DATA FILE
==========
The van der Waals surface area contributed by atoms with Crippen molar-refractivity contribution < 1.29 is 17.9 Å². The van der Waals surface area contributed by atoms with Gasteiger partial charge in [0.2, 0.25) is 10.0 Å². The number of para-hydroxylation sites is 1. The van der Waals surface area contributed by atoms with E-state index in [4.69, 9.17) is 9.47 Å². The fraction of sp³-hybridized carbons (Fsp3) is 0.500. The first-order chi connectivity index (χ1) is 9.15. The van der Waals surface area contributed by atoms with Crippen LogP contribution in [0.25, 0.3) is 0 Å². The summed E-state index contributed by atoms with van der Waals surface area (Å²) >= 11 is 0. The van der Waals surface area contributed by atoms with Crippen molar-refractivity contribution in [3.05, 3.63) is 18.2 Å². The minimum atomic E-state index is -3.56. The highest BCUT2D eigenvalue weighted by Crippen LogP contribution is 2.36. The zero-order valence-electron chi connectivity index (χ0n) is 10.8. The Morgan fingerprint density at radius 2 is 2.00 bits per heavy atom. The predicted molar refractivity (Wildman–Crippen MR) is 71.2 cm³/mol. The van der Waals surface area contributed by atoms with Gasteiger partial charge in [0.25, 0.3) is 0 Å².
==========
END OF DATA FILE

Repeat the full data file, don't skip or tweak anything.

The van der Waals surface area contributed by atoms with Crippen molar-refractivity contribution < 1.29 is 17.9 Å². The van der Waals surface area contributed by atoms with Gasteiger partial charge in [0.2, 0.25) is 10.0 Å². The number of para-hydroxylation sites is 1. The van der Waals surface area contributed by atoms with E-state index in [4.69, 9.17) is 9.47 Å². The fraction of sp³-hybridized carbons (Fsp3) is 0.500. The first-order chi connectivity index (χ1) is 9.15. The van der Waals surface area contributed by atoms with Crippen LogP contribution in [0.25, 0.3) is 0 Å². The summed E-state index contributed by atoms with van der Waals surface area (Å²) >= 11 is 0. The van der Waals surface area contributed by atoms with Crippen molar-refractivity contribution in [3.05, 3.63) is 18.2 Å². The minimum atomic E-state index is -3.56. The highest BCUT2D eigenvalue weighted by Crippen LogP contribution is 2.36. The zero-order valence-electron chi connectivity index (χ0n) is 10.8. The Morgan fingerprint density at radius 2 is 2.00 bits per heavy atom. The predicted molar refractivity (Wildman–Crippen MR) is 71.2 cm³/mol. The van der Waals surface area contributed by atoms with Gasteiger partial charge in [0.25, 0.3) is 0 Å².